You know how when you’ve had a horrendous dining experience, you can easily head to Yelp and leave a comment on the restaurant’s listing? It’s an easy way to warn prospective diners on what they could potentially experience. And that’s a pretty useful service, since eating out can be expensive and you want to make sure you’re going to a place that’ll treat you right, from start to finish.
But now there’s an app that lets you do the same thing, but for literally anyone you know or have encountered in your life that is using the app. It’s called Peeple, and it is ruffling more than a few feathers. The premise is simple: you rate people (your friend, your ex, your dentist), and there are no real measures in place. It’s just a star rating (one to five), and not a response to early-Internet’s popular website Hot or Not. Comments are also enabled.
Peeple’s co-founder Julia Cordray states that every negative assessment will be reviewed in a 48-hour window, to ensure that users are not breaching the app’s terms and conditions. What will they be looking for? Profanity, degrading comments, abuse, sexual and legal references, racism and “hateful content.”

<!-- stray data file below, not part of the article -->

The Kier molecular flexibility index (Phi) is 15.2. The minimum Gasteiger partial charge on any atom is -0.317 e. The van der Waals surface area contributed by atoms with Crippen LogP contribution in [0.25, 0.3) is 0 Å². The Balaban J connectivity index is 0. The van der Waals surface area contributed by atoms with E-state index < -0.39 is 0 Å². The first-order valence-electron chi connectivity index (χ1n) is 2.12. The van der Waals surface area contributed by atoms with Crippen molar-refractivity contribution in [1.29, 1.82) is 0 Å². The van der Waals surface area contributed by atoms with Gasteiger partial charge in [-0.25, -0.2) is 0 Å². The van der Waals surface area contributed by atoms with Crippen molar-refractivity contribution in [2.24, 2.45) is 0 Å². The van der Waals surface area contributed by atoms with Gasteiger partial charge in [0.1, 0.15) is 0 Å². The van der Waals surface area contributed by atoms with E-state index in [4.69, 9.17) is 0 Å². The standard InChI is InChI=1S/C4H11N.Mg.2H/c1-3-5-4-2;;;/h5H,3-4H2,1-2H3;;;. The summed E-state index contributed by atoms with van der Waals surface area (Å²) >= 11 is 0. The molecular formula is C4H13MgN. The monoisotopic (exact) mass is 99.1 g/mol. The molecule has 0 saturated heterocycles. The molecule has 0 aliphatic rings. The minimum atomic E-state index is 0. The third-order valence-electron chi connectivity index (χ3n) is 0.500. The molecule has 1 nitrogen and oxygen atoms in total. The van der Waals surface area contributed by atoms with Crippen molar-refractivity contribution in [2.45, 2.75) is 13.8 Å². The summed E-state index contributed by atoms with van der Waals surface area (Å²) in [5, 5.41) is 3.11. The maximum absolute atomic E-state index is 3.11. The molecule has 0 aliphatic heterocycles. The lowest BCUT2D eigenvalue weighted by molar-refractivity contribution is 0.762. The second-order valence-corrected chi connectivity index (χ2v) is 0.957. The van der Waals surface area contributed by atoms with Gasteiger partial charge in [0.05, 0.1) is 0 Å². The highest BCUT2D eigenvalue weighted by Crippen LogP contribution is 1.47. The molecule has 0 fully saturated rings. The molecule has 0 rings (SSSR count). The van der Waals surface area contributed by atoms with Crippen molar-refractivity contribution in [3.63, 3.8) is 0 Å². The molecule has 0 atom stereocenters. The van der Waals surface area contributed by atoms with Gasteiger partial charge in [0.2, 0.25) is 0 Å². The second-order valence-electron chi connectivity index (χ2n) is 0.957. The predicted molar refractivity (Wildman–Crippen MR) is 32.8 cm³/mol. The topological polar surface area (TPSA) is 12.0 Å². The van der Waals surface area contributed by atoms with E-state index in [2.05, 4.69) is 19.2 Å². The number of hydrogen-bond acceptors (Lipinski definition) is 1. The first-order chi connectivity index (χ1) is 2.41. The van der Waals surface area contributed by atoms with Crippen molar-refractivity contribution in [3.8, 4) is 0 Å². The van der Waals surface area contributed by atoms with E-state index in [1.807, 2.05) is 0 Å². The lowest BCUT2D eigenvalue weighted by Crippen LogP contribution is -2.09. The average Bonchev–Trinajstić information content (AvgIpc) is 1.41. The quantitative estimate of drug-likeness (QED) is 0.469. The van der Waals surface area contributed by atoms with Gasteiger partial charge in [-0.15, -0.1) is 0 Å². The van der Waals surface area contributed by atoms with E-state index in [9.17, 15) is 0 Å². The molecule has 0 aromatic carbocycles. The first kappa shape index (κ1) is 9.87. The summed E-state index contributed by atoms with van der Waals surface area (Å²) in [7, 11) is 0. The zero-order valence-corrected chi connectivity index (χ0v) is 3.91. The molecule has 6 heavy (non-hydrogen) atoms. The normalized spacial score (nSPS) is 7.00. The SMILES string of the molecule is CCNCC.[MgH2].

But is something like this necessary?
Cordray links the uproar to fear. “When people found out the Earth was round instead of flat and that we revolved around the Sun instead of the Sun revolving around us, naturally people were upset and confused and they pushed back with all that they had,” she says.
Excusing for a second, that she’s comparing a rating app to the dawn of heliocentricism, does she have a point? Is this something we’ll learn to appreciate, as if we needed it all along but never had the means? Current reactions seem to say no, that this isn’t something we need or want. But what do you think?